The era of shady, low-profit, back-alley weed dealing is over: As marijuana legalization is cautiously rolled out across America, weed professionals are laying the groundwork for a sprawling and legitimate cannabis industry. But it needs humans to work. Right now, marijuana sales are poised to top $20.2 billion by 2020, and there are about 120,000 legal jobs that already exist in the industry. That number is only going to grow as legal cannabis gains traction.
The burgeoning field, which boasts a median salary of about $57,000, requires experts from all walks of life. The fact that the industry is so young means that there’s plenty of room for beginners to move up. While there will always be bud to tend and plants to water, the cannabis industry’s legitimacy has opened up thousands of what industry insiders call “ancillary” jobs — those that support the production and sale of weed-related businesses. But which of these can make us rich? To find out, Inverse interviewed a trio of successful cannabis entrepreneurs. Here are the career paths they suggest the modern, profit-chasing weed dealer should consider.
While marijuana-friendly state laws ease the path towards starting your very own cannabis business, entrepreneurs taking the DIY route will wind up in paperwork hell, Frank Lane, CEO of the cannabis media company CFN Media, tells Inverse. There’s very little precedent for large-scale enterprise in this industry, which is why consultants who have gained the necessary experience in other fields are in high demand. Experts educated in business law can help navigate legal weed’s complicated (and expensive) licensing procedures, while those with entrepreneurial experience and familiarity with industry norms can guide business owners through the process of setting up a business or even purchasing an existing dispensary, Lane adds.
Managing a Business
While owning your own business can be prohibitively expensive (more on that later), there’s plenty of money to be made in managing someone else’s business. In an interview with Inverse, Derek Peterson, the CEO of Terra Tech, the first publicly traded cannabis company in the United States, says that big business owners are in need of people who can organize staff and set schedules. While these may not seem like skills that could earn you a lot of money, Peterson says there’s a “premium” on people with retail experience right now because “there isn’t a talent pool”. That’s not the only reason they’re willing to pay up: Cannabis professionals want to “show face to other industries,” Peterson says, explaining that offering competitive salaries ranging from $50,000 to $100,000 gives the entire cannabis industry a sense of legitimacy.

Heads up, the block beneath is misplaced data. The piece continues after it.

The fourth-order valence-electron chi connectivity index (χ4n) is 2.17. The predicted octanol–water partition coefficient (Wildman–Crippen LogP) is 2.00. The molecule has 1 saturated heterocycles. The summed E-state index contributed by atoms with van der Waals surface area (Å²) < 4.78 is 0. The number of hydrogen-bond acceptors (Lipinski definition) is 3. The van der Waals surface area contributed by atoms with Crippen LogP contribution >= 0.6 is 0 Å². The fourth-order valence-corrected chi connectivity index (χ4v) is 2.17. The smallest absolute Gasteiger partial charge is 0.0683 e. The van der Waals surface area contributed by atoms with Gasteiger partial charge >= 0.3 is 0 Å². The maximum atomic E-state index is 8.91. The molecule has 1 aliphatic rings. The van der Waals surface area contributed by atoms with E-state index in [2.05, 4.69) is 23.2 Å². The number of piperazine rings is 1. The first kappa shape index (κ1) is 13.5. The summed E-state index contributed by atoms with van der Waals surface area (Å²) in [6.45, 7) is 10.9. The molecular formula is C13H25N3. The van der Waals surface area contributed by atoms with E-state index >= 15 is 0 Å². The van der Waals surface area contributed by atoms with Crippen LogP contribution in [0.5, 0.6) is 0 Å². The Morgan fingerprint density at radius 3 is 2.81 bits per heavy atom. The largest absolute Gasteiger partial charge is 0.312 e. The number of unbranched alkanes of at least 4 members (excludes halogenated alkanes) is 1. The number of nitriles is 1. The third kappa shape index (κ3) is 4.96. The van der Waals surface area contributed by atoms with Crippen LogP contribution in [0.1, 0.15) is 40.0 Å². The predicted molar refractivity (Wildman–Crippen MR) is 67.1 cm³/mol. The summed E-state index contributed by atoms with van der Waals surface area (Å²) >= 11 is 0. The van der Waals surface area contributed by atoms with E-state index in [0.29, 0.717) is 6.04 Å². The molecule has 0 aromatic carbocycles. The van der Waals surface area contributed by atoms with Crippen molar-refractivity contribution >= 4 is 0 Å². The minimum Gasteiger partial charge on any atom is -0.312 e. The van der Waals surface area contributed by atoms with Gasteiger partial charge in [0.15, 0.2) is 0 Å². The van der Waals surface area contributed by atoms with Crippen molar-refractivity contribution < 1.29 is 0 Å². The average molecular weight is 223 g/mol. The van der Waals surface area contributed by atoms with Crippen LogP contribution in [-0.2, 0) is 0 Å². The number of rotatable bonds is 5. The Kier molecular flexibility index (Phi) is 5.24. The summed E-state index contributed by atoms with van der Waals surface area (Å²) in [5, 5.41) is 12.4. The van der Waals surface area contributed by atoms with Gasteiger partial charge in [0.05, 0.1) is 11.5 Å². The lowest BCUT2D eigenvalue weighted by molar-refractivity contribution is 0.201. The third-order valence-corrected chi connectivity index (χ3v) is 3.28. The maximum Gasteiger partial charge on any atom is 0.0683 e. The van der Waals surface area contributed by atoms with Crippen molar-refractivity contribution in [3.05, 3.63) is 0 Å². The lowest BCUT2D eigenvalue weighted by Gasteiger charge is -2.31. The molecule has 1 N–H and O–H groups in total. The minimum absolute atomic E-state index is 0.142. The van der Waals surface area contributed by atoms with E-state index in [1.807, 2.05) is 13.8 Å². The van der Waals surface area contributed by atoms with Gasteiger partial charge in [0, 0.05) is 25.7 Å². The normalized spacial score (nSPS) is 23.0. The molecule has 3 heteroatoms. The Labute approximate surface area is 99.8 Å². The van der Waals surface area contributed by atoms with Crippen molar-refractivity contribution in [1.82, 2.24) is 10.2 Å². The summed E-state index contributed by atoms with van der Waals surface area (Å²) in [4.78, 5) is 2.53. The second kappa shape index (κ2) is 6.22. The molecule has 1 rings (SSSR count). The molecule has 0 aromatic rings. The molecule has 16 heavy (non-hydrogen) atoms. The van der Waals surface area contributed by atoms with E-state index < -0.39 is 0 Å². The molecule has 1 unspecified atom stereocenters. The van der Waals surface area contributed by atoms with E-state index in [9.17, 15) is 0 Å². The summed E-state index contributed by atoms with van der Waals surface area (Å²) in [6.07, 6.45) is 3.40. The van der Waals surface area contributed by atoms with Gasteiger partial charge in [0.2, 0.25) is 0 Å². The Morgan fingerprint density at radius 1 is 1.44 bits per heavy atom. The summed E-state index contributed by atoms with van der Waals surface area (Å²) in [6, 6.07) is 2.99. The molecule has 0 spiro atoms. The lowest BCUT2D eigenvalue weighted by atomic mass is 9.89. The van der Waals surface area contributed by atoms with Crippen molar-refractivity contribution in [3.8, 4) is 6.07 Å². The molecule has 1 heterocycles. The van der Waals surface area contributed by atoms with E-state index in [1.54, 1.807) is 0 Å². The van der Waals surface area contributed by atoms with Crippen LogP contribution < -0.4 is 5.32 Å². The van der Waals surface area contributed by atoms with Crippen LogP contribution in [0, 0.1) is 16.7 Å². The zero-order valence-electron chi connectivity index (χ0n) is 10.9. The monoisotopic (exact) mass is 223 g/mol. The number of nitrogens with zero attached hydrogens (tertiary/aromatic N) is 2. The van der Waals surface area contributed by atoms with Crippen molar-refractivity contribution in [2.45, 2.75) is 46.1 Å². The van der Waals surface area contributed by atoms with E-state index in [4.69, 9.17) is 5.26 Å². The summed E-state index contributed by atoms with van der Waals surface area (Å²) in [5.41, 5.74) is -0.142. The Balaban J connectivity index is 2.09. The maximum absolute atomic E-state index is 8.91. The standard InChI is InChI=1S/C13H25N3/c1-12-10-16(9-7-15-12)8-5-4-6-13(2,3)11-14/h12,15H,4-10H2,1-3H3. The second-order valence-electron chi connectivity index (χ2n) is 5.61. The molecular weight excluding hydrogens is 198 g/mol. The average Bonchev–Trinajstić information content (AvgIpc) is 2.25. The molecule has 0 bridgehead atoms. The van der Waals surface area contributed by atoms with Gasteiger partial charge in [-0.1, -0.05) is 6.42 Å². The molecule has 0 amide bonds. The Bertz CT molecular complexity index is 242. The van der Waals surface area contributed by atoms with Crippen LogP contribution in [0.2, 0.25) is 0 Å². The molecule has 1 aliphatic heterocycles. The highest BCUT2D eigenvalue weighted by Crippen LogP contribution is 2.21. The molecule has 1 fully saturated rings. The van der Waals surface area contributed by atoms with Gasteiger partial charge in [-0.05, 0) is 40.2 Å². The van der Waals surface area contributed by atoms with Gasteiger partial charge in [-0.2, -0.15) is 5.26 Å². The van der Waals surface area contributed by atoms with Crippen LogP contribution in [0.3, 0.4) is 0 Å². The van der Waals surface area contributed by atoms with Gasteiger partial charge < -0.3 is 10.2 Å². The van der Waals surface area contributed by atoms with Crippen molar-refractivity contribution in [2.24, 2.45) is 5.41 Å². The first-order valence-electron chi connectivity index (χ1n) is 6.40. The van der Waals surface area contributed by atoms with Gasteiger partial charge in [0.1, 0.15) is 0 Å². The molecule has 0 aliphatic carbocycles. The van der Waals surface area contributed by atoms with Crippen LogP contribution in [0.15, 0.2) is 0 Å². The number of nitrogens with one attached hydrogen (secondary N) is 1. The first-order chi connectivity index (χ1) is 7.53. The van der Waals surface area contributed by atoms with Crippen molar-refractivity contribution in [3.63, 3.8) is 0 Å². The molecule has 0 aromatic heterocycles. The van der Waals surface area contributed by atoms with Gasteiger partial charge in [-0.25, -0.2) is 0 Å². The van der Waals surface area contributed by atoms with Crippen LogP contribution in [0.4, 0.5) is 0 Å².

Modern industries can’t survive without the internet and a smartphone, and cannabis is no exception. Companies like MJ Freeway and Biotrack THC — which produce licensing software for businesses to process their marijuana sales — are indispensable to anyone in the supply chain, Lane says.
They’re not, however, immune to hackers, as a recent attack on MJ Freeway revealed. In fact, marijuana-focused cybersecurity is a growing sub-industry that is looking for experts.
As in all businesses, the customer is key, as Neil Demers, the CEO of high-end cannabis company and brand Diego Pellicer, pointed out in an interview with Inverse. “In my personal opinion, I have not seen that many good apps,” he says, referring to programs that make the experience of buying weed seamless and convenient. As going to a dispensary is still uncomfortable for some people, app developers could play a crucial role in shaping the American weed industry going forward.
As marijuana extracts like waxes and shatters become more popular — and demand will for sure grow as new medical applications are discovered — anyone trying to run a scientific, pharmaceutical-grade extraction business will need experts in cannabis oil extraction, says Peterson. This isn’t an easy process: It involves using either liquified carbon dioxide or volatile petroleum solvents such as butane, hexane, or propane, which can explode if handled improperly. There aren’t a lot of people with this scientific expertise, Peterson says, so business owners will probably be willing to pay up for specialists.
Of course, there’s always going to be room for people who are familiar with the plant itself: The head grower of a large cultivation facility, Peterson says, can earn up to “six figures” if they know what they’re doing. This job, however, can be challenging: Growing a couple of hydroponic plants in your apartment’s back room isn’t the same as managing thousands of square feet of marijuana farmland. A good grower will have to not only be familiar with cultivation but also be able to keep up with the rapidly changing scientific and technologic standards being applied to marijuana’s lighting, irrigation, and harvesting processes as growers scale way, way up.